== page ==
As you might expect, the shorter your password is, the weaker it is. Shoot for a length of at least 8 characters.
Since nearly two-thirds of people use the same password for multiple sites, when one site becomes compromised, a cyber criminal gains access to every account using that password.
For more information about creating strong, secure passwords, check out Denise Lu’s article at Mashable and the accompanying infographic from Instant Checkmate.
Even the strongest passwords don’t protect you fully, but they do make it more unlikely that your most precious data remains secure. To put more security in place, contact Geek Rescue at 918-369-4335. We have a number of security solutions for home and business to keep data out of the wrong hands.
August 7th, 2013
When you log-in to your most visited sites on the web, your internet browser will offer to store your log-in information so you don’t need to enter it every time you visit the site. Many users use this function to keep from forgetting passwords or just to make their lives that much easier.
Have you ever thought about who might have access to the passwords you store? Particularly for Chrome and Firefox users, anyone with local access to your machine also has easy access to all of your stored passwords.
Tim Scheisser, of TechSpot, reveals that in two of the most common browsers, stored passwords are not hidden behind encryption or any type of master password. Instead, they are available to anyone using the computer.
Chrome representatives say the omission of any type of security around your stored passwords was intentional. Rather than leading you to believe your passwords are safe because of encryption or other measures, they want you to understand that if anyone gains local access to your computer, all of your information is compromised.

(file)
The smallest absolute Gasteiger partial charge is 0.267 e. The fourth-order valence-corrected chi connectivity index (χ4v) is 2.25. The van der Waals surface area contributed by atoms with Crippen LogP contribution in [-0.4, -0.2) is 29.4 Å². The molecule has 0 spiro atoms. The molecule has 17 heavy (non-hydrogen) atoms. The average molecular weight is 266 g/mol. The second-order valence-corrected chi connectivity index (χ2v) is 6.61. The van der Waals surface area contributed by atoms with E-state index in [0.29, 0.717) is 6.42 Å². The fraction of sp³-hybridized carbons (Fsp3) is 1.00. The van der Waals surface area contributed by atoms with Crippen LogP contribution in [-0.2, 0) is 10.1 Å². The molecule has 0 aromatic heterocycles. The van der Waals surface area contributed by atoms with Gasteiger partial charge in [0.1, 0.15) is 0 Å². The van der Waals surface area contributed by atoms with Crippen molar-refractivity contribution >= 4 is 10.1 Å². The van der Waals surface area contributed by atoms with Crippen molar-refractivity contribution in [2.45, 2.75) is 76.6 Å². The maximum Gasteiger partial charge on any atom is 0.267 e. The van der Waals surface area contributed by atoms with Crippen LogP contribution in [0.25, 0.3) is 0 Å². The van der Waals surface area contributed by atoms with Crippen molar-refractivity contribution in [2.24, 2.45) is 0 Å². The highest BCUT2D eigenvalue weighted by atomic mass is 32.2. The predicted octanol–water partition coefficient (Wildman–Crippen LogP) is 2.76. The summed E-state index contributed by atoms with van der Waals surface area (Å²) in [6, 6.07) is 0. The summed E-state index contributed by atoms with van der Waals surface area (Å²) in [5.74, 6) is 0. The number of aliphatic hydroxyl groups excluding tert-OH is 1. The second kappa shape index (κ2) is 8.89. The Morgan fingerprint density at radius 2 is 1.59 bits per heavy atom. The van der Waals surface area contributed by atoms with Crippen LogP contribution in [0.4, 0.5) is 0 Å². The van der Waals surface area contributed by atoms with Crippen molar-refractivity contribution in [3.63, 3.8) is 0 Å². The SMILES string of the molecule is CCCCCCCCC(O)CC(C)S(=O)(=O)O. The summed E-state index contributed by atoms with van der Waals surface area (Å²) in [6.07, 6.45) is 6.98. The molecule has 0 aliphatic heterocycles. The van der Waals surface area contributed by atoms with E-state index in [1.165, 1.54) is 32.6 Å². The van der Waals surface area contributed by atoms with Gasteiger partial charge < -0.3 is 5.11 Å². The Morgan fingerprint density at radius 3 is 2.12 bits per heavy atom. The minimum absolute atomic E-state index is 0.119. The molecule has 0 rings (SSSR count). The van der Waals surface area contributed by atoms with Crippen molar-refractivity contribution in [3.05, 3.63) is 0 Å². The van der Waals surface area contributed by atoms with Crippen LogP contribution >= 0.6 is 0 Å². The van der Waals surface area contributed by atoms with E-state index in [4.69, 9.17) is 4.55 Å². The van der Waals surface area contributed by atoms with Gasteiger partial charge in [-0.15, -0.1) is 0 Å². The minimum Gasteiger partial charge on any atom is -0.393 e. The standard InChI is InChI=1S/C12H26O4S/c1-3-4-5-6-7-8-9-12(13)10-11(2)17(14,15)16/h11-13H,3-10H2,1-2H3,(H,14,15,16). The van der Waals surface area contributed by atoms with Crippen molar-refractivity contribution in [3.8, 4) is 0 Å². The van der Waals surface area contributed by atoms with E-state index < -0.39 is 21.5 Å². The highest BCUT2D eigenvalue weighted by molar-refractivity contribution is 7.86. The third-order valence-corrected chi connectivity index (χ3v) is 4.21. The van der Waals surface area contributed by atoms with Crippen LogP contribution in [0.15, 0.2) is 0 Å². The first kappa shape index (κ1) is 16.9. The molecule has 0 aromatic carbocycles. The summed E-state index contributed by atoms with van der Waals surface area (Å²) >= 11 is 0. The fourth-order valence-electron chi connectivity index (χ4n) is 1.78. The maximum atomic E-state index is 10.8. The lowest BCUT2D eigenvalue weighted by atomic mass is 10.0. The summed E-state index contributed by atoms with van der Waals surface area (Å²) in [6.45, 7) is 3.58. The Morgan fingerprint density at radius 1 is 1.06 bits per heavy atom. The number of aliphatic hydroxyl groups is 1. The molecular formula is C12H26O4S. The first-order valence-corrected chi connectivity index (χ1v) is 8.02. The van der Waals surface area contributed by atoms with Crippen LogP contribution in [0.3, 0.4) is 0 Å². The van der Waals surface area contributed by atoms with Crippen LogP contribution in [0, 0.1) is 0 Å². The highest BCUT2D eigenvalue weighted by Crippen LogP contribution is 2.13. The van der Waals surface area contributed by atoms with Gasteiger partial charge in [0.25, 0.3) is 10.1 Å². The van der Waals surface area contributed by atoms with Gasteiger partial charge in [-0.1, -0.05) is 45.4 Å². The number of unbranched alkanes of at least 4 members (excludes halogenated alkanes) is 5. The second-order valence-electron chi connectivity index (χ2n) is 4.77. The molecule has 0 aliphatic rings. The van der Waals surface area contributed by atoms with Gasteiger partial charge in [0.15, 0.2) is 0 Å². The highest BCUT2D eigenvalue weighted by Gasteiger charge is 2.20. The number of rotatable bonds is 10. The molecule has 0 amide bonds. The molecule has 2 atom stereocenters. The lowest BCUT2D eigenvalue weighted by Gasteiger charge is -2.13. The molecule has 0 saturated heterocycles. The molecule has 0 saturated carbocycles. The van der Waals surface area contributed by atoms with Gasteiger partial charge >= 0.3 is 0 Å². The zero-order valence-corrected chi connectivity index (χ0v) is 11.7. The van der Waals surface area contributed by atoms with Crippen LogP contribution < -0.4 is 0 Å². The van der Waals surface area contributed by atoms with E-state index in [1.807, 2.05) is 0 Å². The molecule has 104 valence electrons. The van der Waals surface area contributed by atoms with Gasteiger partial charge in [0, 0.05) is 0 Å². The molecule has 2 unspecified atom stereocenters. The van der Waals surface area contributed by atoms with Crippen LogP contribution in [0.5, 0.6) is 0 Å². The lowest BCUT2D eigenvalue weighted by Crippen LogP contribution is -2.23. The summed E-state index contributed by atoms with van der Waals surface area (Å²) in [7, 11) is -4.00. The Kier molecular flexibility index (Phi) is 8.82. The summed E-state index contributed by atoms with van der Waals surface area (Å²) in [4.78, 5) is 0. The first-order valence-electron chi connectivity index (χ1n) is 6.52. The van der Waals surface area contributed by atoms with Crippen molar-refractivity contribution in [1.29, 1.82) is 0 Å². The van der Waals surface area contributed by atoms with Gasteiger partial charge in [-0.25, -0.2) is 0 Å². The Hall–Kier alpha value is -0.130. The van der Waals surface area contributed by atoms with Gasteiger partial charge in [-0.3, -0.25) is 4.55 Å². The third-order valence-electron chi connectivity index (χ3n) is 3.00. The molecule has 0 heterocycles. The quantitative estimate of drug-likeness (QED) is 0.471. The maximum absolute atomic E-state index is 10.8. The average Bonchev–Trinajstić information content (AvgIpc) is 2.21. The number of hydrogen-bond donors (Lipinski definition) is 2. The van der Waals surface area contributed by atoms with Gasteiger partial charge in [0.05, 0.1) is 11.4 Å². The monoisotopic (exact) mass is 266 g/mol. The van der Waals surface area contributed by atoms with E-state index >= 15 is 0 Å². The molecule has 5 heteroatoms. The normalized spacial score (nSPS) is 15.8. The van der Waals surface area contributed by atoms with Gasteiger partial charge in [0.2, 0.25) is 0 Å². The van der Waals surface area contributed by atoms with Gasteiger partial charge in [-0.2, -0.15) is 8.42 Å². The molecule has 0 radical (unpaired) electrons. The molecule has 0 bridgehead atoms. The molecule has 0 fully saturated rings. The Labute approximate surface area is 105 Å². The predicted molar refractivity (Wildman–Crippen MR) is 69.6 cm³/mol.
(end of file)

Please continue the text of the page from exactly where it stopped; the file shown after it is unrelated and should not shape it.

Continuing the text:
While it’s true that someone who has access to your physical machine is hard to stop, many users would prefer more protection than Chrome and Firefox supply. Internet Explorer and Safari both provide a master password lock before granting access to stored passwords. This is certainly breakable, but at least takes some effort.
Client side protection has never been, nor will it ever be the main focus of a browser. To maximize your security, consider not using the store password function. You’ll also want to call Geek Rescue at 918-369-4335 and have the latest security software loaded onto your machine. With the right tools in place, you avoid devastating losses of data.
August 6th, 2013
There are about 12-million people who are the victims of identity theft each year. In the US alone, identity theft costs about $18-billion. What can you do to avoid having your identity stolen?
As Abigail Wang, of PC Mag, points out, the key to staying safe is taking precautions offline, as well as online.
Shredding documents, especially mail like bank or credit card statements, that contain personal identifiable information is vital in keeping your identity safe. Even address labels that include your name could be harmful. Before you throw out junk mail, be sure to shred it. When mailing checks, drop them off at the post-office instead of leaving them for the mailman.
Online, it gets trickier to make sure you’re safe. Installing robust antivirus software is a necessary precaution and goes a long way to protect your security. You’ll need to keep that software up to date at all times.
In your email, trust your spam filter. If an email looks suspicious, don’t click any links contained in it and avoid opening at all if possible. Deleting old emails containing account information is also a good idea in case a hacker gains access to your inbox.
On social media, use privacy controls so that people you don’t know can’t see your personal information. It’s amazing how much someone with some expertise can do with just your birthday and hometown.
To keep your email and computer safe, contact Geek Rescue at 918-369-4335. We install state of the art security software that locks out hackers. Every three seconds, someone’s identity is stolen. Don’t let yourself be a victim.